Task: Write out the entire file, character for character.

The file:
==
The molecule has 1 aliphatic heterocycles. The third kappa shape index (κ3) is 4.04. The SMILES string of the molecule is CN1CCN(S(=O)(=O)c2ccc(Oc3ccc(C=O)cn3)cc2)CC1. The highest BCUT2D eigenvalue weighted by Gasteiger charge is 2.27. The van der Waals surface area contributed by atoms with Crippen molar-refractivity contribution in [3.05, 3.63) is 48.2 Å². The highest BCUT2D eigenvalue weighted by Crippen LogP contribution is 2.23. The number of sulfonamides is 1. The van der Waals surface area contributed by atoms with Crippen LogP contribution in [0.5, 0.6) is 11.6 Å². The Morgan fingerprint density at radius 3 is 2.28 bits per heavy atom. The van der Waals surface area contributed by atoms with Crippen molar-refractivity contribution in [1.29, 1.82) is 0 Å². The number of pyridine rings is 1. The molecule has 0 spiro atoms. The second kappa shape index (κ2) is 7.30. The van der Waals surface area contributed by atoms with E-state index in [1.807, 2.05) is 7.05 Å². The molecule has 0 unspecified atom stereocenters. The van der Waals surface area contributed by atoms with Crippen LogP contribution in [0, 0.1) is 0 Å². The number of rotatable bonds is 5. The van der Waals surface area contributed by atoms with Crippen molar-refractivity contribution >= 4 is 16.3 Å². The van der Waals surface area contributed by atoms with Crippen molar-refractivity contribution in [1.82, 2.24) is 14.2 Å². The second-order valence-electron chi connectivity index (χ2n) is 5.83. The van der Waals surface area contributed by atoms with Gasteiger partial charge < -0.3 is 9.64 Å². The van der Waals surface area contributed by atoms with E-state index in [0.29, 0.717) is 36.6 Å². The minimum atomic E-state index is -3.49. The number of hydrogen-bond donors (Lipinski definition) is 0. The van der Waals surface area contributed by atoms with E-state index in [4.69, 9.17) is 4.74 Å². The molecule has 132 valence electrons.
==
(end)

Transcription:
The molecule has 1 aliphatic heterocycles. The third kappa shape index (κ3) is 4.04. The SMILES string of the molecule is CN1CCN(S(=O)(=O)c2ccc(Oc3ccc(C=O)cn3)cc2)CC1. The highest BCUT2D eigenvalue weighted by Gasteiger charge is 2.27. The van der Waals surface area contributed by atoms with Crippen molar-refractivity contribution in [3.05, 3.63) is 48.2 Å². The highest BCUT2D eigenvalue weighted by Crippen LogP contribution is 2.23. The number of sulfonamides is 1. The van der Waals surface area contributed by atoms with Crippen LogP contribution in [0.5, 0.6) is 11.6 Å². The Morgan fingerprint density at radius 3 is 2.28 bits per heavy atom. The van der Waals surface area contributed by atoms with Crippen molar-refractivity contribution in [1.29, 1.82) is 0 Å². The number of pyridine rings is 1. The molecule has 0 spiro atoms. The second kappa shape index (κ2) is 7.30. The van der Waals surface area contributed by atoms with E-state index in [1.807, 2.05) is 7.05 Å². The molecule has 0 unspecified atom stereocenters. The van der Waals surface area contributed by atoms with Crippen LogP contribution in [0, 0.1) is 0 Å². The number of rotatable bonds is 5. The van der Waals surface area contributed by atoms with Crippen molar-refractivity contribution >= 4 is 16.3 Å². The van der Waals surface area contributed by atoms with Crippen molar-refractivity contribution in [1.82, 2.24) is 14.2 Å². The second-order valence-electron chi connectivity index (χ2n) is 5.83. The van der Waals surface area contributed by atoms with Gasteiger partial charge < -0.3 is 9.64 Å². The van der Waals surface area contributed by atoms with E-state index in [0.29, 0.717) is 36.6 Å². The minimum atomic E-state index is -3.49. The number of hydrogen-bond donors (Lipinski definition) is 0. The van der Waals surface area contributed by atoms with E-state index in [4.69, 9.17) is 4.74 Å². The molecule has 132 valence electrons.